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https://www.youtube.com/watch?v=ZwSwZ2Y0Ops

This week, Lexus unveiled its hoverboard. While it is delightfully amusing to watch, and likely painful to attempt to ride, many commenters have noted that it actually works using quantum locking. Lexus has been fairly open about the design, even releasing the “making of” which confirms everyone’s suspicions. This board, while levitating, does not allow the rider to do anything other than ride along a pre-ordained track hidden below the false concrete floor.

While this may not meet our incredibly high standards of what makes up an actual hoverboard, we can all agree it was pretty amusing. It is also the latest in a rash of hoverboards to hit the news over the past year, no doubt due to the predictions set forth in Back to the Future Part II where Marty McFly, transplanted from 1985 into 2015, discovers that skateboards have been replaced by hoverboards.

So who has made the best hoverboard? Here are a few contenders.


This is the Hendo hoverboard. Its magnetic deck allows a user to glide frictionlessly over a constructed magnetic surface with ease. While you are confined to the specific surface designed for this board, you have freedom on that surface. Make it as big as you want! Add bumps and curves! You can do whatever you want. However, just like Marty discovered in the movie, steering something that doesn’t touch the ground can be quite difficult.


If you are more interested in the form than the function, Crealev has you covered. They’ve put together a prop that levitates using magnets and looks very much like the one from the movie. You can’t ride it at all and even a firm bump may knock this thing out of its “sweet spot,” but it sure will look good on your shelf!


Up next is the Guinness World Record holder for longest distance traveled on a hoverboard. Designed by Catalin Alexandru Duru, this may not look like your typical hoverboard, but in its function, it may be the closest thing we’ve got. Duru could take this multirotor over any surface and steer as he goes. To prove his point, he set the record for longest distance while traveling over water (it probably also aided in a soft landing). In my opinion, if you want to have the experience of a hoverboard using today’s technology, this one is your best bet.

Not only would it win my vote for best hoverboard, it could easily be the answer to: “This is the future, where’s my jet pack?!”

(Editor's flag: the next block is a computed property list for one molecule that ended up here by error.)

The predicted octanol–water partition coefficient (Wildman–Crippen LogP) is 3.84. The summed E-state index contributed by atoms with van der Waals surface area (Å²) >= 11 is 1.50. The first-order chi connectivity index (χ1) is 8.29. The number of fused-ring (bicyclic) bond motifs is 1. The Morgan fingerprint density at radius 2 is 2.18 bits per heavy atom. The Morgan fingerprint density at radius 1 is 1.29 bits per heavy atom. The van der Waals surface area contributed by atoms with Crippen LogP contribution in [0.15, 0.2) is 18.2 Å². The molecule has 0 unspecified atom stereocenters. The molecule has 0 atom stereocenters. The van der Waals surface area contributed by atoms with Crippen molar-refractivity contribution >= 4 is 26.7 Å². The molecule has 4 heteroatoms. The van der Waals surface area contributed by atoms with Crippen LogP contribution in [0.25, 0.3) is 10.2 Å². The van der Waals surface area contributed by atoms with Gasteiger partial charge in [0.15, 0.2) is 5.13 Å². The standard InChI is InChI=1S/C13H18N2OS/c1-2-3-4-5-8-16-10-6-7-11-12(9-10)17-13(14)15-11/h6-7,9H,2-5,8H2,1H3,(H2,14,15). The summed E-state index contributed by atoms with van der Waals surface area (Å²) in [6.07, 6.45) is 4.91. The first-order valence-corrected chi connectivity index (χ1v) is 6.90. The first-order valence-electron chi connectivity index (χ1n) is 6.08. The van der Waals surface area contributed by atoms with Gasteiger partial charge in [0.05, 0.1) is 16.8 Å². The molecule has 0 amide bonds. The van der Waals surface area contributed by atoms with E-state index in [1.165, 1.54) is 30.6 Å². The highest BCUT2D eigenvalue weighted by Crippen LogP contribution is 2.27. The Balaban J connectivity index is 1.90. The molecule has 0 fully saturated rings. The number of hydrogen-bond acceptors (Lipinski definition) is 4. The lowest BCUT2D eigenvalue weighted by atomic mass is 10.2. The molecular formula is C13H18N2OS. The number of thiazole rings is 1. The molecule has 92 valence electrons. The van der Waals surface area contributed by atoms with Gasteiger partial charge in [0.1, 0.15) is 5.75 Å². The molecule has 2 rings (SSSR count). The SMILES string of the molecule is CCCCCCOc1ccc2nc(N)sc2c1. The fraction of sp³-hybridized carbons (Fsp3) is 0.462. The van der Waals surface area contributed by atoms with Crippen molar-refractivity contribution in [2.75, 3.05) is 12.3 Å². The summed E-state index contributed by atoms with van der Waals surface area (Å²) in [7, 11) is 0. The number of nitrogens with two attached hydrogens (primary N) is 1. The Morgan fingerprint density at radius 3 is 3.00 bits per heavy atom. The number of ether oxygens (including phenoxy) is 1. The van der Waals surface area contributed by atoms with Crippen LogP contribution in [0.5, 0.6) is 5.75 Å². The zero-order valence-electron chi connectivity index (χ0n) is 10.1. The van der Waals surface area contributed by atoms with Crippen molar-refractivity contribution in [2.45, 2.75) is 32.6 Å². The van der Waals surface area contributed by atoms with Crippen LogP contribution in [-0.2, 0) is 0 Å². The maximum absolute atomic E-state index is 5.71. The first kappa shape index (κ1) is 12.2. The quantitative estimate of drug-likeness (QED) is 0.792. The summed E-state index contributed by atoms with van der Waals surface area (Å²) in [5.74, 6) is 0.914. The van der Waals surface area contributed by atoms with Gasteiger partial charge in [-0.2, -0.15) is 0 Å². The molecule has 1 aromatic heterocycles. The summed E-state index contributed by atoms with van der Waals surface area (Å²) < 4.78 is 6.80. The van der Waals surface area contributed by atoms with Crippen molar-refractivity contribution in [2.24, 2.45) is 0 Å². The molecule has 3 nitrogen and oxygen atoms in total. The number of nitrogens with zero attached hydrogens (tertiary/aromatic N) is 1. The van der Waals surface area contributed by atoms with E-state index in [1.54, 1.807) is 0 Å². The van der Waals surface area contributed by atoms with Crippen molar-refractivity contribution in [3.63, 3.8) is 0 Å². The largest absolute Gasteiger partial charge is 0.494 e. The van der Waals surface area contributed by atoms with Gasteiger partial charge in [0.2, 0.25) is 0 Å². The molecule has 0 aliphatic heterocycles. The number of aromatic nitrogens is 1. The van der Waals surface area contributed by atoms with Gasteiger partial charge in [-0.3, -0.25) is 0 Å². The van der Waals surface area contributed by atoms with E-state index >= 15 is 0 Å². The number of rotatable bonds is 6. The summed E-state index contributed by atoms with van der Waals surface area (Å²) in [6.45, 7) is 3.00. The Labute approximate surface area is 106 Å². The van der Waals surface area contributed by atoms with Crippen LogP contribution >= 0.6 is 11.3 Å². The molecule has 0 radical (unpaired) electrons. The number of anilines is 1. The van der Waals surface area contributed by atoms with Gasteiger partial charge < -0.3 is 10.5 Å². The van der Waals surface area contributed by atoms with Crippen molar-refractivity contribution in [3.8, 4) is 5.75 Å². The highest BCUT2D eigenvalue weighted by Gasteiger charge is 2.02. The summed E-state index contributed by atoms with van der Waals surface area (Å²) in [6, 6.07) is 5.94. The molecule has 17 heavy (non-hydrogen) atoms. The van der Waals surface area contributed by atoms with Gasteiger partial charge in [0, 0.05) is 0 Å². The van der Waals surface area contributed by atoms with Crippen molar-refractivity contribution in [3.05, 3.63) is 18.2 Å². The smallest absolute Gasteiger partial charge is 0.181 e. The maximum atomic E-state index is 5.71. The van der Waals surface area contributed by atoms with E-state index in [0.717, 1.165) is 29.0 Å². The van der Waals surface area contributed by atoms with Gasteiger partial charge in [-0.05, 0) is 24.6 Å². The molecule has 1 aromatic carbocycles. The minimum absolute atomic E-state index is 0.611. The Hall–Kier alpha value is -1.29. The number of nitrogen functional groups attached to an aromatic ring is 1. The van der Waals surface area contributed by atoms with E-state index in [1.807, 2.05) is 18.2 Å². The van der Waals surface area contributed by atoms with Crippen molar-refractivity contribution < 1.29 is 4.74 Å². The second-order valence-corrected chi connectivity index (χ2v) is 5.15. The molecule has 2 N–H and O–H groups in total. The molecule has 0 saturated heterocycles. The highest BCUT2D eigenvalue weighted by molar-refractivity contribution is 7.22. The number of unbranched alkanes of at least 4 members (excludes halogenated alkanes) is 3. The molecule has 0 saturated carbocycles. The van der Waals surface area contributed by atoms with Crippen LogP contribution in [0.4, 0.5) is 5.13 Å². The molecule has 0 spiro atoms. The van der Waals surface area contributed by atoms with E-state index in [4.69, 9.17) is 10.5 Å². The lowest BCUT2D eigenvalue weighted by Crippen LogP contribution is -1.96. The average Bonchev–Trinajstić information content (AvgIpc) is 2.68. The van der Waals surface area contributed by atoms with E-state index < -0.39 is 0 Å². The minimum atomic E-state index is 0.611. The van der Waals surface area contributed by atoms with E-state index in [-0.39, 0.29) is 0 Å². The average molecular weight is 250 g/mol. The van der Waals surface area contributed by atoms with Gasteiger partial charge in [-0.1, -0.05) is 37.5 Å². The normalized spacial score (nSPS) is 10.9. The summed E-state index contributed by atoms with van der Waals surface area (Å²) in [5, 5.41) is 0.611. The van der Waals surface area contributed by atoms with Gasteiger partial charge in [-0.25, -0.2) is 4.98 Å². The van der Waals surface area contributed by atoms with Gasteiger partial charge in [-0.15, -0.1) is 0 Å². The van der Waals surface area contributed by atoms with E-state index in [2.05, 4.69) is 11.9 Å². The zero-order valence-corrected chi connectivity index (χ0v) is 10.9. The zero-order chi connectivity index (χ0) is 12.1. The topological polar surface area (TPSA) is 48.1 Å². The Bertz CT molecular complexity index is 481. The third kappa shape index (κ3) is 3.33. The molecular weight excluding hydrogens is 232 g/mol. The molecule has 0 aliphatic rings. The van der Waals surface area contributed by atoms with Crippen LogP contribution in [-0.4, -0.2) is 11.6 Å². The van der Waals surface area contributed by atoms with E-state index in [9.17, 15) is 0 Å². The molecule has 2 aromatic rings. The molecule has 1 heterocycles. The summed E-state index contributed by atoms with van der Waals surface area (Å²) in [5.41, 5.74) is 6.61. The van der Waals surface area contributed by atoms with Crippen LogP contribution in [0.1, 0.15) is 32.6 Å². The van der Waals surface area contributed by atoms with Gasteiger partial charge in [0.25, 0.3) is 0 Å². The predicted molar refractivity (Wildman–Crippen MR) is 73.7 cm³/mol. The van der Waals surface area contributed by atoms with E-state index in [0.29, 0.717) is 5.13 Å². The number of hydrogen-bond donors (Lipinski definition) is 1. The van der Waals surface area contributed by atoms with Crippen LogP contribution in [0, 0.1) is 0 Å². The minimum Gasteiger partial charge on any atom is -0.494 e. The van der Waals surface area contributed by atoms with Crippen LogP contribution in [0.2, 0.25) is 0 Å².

3 thoughts on “4 Real Hoverboards You Can’t Ride Today

  1. One of the things that really upsets me about the whole Hoverboard thing is that they often advertise the technology behind their board as being in the early stages.

    The Hendo Hoverboard did this, and the problem there is that their “technology” was not in the “early stages.” The Hendo Hoverboard was a simple application of Lenz Law, http://en.wikipedia.org/wiki/Lenz's_law, which was discovered in 1833.

    The reason nobody did what they did before is not because it wouldn’t work, It’s because what they did wasn’t scalable. No one else bothered to do it because it’s not viable. It’s not because no one has never had this idea before.

    The statement on the Hendo Hoverboard Kickstarter page, “While one day we expect to have hoverboards that can effortlessly float over any medium (even water!), our current technology requires special types of surfaces…” made me absolutely furious. While true in one sense, it’s entirely misleading. To do what they suggest—make a hoverboard go over any surface—requires entirely different physics, not just R&D on the physics they do have… and it’s entirely different physics that, at least at the moment, doesn’t even have a basis in theory.

    This isn’t as bad as the perpetual motion machines, which also sometimes turn up on Kickstarter, but it’s pretty bad.

    1. Since no one has ever created an actual anti-gravity devise you are totally correct. Using magnetism is ‘old tech’ reworked and has its severe limitations. Now if one were to actually create a magnetic devise that worked with the magnetic field of the planet they’d be on to something.

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Senior Editor for Make: I get ridiculously excited seeing people make things. I just want to revel in the creativity of the masses! My favorite thing in the world is sharing the hard work of a maker.

I'd always love to hear about what you're making, so send me an email any time at caleb@make.co

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